In addition, Obama’s education policy unleashed more market forces that closed hundreds of public schools for charter ones. The top 1% got nearly two-thirds of the income growth in eight years even as child poverty, especially black child poverty, remained astronomical. Labor insurgencies in Wisconsin, Seattle and Chicago (vigorously opposed by Mayor Rahm Emanuel, a close confidant of Obama) were passed over in silence.

Cornel walked with Bernie Sanders (a New Dealer) in 2016 during the primary, only to see the Democratic Party crush their hopes. Just like the Wall Street bail out and Occupy Wall Street movement, Obama protected his party’s donor base – Wall Street.

Last year, Obama campaigned for congresswoman Debbie Wasserman Schultz against her progressive opponent in Florida. This happened despite her resignation in disgrace as chair of the Democratic National Convention. Inside leaks revealed emails from her, and other DNC staffers, conspiring against Bernie Sanders for their chosen candidate, Hillary Clinton.

Cornel walked a fine line and stopped short of holding Obama accountable for Trumpism. He did say, “Obama contributed to it.” I’ll say that Obama did more than contribute to it. By not holding Wall Street executives accountable for their greed and corruption, it allowed the conservative and anti-government movements to combine forces to blame our government. Instead of pointing to the flaws in a system causing huge income and wealth gaps between the 1% and everyone else, he clamored about “American Exceptionalism”. The problem with making this claim is lack of evidence to support it. Not only are we far from exceptional, our rankings in everything but defense spending is sliding further and further behind other developed nations.

Obama served Wall Street and tossed Main Street under the bus. As leader of the Democratic Party, the party lost its empathy and soul – shown by losing one election after another. Even though the democrats won the campaign fundraising contest, they lost everything else. Both the democratic party and the establishment media have lost all credibility. Their pathetic attempts of blaming Russian hackers for their losses won’t fly with the people. Most of us see clearly through the smokescreen.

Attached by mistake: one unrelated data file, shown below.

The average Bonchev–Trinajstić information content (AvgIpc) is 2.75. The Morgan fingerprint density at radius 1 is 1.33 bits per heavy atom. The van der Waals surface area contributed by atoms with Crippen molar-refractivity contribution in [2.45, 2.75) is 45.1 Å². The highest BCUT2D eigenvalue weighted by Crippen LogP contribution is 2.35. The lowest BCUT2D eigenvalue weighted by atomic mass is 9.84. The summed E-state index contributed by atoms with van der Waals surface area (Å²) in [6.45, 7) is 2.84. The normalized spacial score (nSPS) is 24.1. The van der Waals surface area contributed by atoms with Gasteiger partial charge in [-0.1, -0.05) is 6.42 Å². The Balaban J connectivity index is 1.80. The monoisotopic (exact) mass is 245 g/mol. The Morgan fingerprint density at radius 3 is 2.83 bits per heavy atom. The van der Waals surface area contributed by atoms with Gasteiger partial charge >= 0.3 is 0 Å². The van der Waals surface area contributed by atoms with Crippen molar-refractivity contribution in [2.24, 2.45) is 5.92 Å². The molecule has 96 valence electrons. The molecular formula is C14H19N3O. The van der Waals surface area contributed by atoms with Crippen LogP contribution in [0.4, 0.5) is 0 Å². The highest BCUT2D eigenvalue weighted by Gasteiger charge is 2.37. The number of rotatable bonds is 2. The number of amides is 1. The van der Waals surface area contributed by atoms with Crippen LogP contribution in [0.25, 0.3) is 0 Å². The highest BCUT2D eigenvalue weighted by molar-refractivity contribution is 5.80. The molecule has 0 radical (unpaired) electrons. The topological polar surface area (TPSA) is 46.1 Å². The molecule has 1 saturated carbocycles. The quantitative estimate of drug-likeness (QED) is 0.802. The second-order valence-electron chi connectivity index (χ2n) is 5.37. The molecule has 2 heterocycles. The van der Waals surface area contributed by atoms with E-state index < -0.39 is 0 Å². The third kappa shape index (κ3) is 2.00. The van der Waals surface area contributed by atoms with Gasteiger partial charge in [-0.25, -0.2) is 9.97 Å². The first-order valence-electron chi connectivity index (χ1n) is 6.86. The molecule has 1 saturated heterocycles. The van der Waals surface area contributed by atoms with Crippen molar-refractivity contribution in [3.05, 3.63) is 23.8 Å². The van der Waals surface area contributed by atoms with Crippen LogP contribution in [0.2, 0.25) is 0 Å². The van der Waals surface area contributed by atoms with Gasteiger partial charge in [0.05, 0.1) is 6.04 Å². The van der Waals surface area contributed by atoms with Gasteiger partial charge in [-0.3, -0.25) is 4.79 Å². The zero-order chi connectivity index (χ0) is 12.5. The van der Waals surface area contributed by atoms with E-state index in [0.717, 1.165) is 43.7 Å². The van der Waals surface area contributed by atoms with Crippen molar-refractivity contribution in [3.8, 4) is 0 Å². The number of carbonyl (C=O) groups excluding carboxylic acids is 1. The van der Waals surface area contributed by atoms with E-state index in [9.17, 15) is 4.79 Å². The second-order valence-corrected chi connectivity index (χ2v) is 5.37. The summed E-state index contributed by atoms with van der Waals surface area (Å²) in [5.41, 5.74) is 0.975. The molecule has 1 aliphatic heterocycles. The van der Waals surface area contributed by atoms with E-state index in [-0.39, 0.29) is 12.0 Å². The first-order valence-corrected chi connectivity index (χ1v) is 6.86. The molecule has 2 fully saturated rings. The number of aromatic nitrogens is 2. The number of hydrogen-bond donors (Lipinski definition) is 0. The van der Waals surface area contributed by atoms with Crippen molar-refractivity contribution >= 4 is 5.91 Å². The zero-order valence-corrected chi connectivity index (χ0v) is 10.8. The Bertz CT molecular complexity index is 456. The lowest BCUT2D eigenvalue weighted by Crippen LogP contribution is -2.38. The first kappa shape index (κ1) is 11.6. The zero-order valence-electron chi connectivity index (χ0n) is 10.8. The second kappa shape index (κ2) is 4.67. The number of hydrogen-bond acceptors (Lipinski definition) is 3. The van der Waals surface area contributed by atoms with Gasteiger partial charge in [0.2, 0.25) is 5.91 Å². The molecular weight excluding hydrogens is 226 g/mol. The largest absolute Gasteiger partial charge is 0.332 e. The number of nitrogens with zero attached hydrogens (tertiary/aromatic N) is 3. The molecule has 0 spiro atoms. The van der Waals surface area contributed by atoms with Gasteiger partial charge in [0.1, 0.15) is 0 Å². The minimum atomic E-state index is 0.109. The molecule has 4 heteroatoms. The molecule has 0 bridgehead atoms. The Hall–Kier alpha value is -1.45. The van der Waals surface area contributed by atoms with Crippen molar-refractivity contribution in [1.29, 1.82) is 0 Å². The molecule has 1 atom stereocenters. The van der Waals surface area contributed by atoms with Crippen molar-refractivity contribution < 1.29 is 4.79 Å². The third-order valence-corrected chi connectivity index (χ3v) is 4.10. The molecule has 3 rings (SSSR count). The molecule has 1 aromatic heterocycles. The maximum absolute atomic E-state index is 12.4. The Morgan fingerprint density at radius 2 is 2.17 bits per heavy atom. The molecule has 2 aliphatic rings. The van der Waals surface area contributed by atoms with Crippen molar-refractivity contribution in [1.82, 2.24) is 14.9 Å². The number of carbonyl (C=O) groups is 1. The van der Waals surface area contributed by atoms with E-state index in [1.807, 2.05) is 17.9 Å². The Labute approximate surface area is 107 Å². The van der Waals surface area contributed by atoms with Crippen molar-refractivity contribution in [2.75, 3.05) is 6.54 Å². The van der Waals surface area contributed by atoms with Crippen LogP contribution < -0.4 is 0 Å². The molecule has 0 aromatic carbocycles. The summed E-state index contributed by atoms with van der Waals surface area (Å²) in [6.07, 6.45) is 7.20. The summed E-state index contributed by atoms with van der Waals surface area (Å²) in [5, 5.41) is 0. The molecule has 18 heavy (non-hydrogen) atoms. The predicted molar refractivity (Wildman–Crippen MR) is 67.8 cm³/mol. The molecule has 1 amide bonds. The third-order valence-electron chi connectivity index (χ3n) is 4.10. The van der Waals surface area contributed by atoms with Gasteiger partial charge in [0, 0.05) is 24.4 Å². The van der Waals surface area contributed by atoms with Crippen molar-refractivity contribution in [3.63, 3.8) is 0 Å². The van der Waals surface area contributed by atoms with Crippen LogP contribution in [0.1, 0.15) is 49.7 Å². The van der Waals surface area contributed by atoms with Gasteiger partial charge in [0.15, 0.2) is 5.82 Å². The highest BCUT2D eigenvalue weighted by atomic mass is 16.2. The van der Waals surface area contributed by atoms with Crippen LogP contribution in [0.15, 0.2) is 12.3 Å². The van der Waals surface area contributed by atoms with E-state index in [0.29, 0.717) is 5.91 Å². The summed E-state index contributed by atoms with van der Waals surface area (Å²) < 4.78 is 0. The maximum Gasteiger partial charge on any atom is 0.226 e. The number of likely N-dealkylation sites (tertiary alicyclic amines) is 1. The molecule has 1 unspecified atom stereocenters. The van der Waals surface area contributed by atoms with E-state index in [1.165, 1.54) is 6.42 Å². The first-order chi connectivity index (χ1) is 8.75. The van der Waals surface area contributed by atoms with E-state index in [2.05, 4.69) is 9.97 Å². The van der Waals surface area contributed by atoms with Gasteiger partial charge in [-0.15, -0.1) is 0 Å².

We needed a leader like FDR who would stand with Main Street – Middletown. If we wanted another Wall Street minion, we would have nominated Hillary Clinton in 2008. We needed a leader who would represent the people’s interest while in Washington. He promised that to us. We were sold out within a few short months.

Obama knew the system was broke and why. He lived in Chicago, the birthplace of neoliberalism, and home of Milton Friedman and his Chicago School of Economics. Obama was a community activist, so I doubt he made his inspiring speeches to Milton’s people. I am sure he spoke to the people about oppression. The people gave him the grandest pulpit in the world to hold truth to power. He whiffed.

Another systemic failure is our justice system. If you’re white and come from money and influence, you get six months probation for rape. If you’re black and live in the hood, your rape will result in years of prison life. Hope means different things depending on your status in life. For some, they hope to get accepted to the best colleges, graduate, and lead a successful career on Wall Street. For others, it means selling drugs on the street hoping they don’t get caught by the police.

Louis Farrakhan called out Barack Obama for his betrayal to black people, especially back in Chicago where Obama served the community:

Louis does have a way with words. If you listen closely though, his message is no different from Gary’s or Cornel’s. Obama failed to deliver on social and economic justice. When given the most powerful position in our country, he aligned the power bestowed to him by us, with the establishment (military-industrial-financial complex). Instead of using his power to face the oppressors, he chose to side with the oppressors.

“Washing one’s hands of the conflict between the powerful and the powerless means to side with the powerful, not to be neutral. ”
Paulo Freire

Cornel’s closing words are powerful, so I’ll use them to sum up this article:

Obama’s lack of courage to confront Wall Street criminals and his lapse of character in ordering drone strikes unintentionally led to rightwing populist revolts at home and ugly Islamic fascist rebellions in the Middle East. And as deporter-in-chief – nearly 2.5 million immigrants were deported under his watch – Obama policies prefigure Trump’s barbaric plans.

Bernie Sanders gallantly tried to generate a leftwing populism but he was crushed by Clinton and Obama in the unfair Democratic party primaries. So now we find ourselves entering a neofascist era: a neoliberal economy on steroids, a reactionary repressive attitude toward domestic “aliens”, a militaristic cabinet eager for war and in denial of global warming. All the while, we are seeing a wholesale eclipse of truth and integrity in the name of the Trump brand, facilitated by the profit-hungry corporate media.

What a sad legacy for our hope and change candidate – even as we warriors go down swinging in the fading names of truth and justice.

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About Author

Journalist, entrepreneur, publisher and ethical leader with a passion for truth seeking. Enjoy cycling, yoga, meditation, and spending quality time with my daughter. Wellness advocate who practices servant style leadership.